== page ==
Oftentimes in the discussion of motivation, writers question the distinction between psychological motivation and goal-related motivation. Psychological motivation has more to do with a characters beliefs and moralities; it’s their personality, what makes them tick. Understanding this type of motivation deepens character, helps explain why a character makes a certain choice, and goes a long way towards creating character agency (which I’ll talk about on another day).
Psychological motivation can derive from childhood/life experience, personality traits, how your character learns, what they’ve observed, or their reactions to stimuli.
Without good psychological motivation, especially when a character puts himself in harm’s way, it can make the situation or character seem unbelievable and the reader will think it’s contrived. But be wary of overdoing it. You want to layer the motivations, but don’t drown your readers for fear of annoying them.
Coincidence vs. Motivation
Before wrapping up, I want to take a brief detour and make sure you’re clear on the difference between motivation and coincidence. They are not the same.
I’m sure many of you are familiar with the acronym “TSTL.” For those of you who aren’t, it means Too Stupid To Live. You know this character…the girl who goes into the spooky house in her underwear and flip-flops with no weapon because she hears a scream. Um…hello…shouldn’t she call 9-1-1?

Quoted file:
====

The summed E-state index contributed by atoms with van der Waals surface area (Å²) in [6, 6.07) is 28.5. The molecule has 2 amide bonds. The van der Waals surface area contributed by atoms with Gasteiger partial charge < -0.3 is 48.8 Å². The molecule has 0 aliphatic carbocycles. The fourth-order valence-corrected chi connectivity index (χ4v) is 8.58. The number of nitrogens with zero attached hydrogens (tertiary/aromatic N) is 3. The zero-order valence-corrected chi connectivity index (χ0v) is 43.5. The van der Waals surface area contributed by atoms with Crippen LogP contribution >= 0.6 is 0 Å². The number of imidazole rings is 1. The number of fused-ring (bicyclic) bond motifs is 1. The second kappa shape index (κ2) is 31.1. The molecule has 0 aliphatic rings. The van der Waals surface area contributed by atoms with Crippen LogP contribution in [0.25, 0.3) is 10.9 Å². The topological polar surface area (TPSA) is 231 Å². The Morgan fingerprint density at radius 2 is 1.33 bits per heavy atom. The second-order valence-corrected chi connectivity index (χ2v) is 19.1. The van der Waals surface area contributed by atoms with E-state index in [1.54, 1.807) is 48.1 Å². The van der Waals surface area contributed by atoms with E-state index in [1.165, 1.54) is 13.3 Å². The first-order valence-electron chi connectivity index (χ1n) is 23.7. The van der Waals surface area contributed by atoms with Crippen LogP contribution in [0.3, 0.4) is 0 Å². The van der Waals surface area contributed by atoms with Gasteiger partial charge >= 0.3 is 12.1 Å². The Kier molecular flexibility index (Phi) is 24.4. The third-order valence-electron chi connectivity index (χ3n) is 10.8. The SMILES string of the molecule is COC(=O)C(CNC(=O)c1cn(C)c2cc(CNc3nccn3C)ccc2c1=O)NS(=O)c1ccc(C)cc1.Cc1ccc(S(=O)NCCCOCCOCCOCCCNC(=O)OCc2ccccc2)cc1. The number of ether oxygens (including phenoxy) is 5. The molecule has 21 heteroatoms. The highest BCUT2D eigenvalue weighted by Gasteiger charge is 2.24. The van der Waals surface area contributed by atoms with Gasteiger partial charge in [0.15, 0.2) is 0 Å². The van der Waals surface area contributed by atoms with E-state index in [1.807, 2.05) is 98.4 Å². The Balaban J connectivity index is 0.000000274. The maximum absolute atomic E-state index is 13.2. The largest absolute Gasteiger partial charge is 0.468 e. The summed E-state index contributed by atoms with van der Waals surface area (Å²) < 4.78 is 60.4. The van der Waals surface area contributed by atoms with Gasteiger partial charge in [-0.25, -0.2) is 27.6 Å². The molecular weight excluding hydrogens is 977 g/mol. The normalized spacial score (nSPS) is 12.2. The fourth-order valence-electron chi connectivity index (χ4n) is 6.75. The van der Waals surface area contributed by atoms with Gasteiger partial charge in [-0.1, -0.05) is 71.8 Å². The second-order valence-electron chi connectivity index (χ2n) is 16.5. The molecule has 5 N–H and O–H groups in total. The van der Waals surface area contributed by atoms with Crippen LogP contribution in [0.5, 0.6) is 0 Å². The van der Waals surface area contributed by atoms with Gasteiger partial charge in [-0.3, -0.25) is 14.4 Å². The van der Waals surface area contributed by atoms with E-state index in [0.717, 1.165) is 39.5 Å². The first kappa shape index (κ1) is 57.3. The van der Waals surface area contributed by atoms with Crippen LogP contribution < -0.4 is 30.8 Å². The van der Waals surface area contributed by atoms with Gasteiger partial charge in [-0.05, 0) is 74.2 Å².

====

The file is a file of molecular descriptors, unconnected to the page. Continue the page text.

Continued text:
You might ask the author why they put the girl there? They may answer that in order to meet the guy who rescues her, she had to go into the house. Or she must enter the house to find the secret key or go through the portal to the other dimension.
That’s all fine and good, but her motivation for entering the house isn’t. It doesn’t make sense. It’s not believable for the reader. They’re probably wondering why she isn’t turning tail and running away! If you don’t give your characters good reasons for doing things – whether big or small – you can kiss your readers goodbye.
However, if you give the character a motivation for going into the house…for example, it’s her sister inside the house who is screaming…well, that’s a good reason for her to enter.
- Your character’s motivation is the “why” behind their goal.
- Motivation should be strong, specific, and urgent, yet must also be realistic for your character.
- Find the character’s motivation within each scene to draw the reader in and make them care.
- Psychological motivation isn’t the same as goal motivation, although it’s vital to giving your character depth
- Coincidence is not the same as motivation.
Next time, we’ll be pulling goals and motivation together to talk about conflict (one of my favorite topics).
My thanks to the following resources: Debra Dixon’s “GMC: Goal, Motivation, and Conflict,” Kristen Kieffer at shenovel.com, and theeditorsblog.net.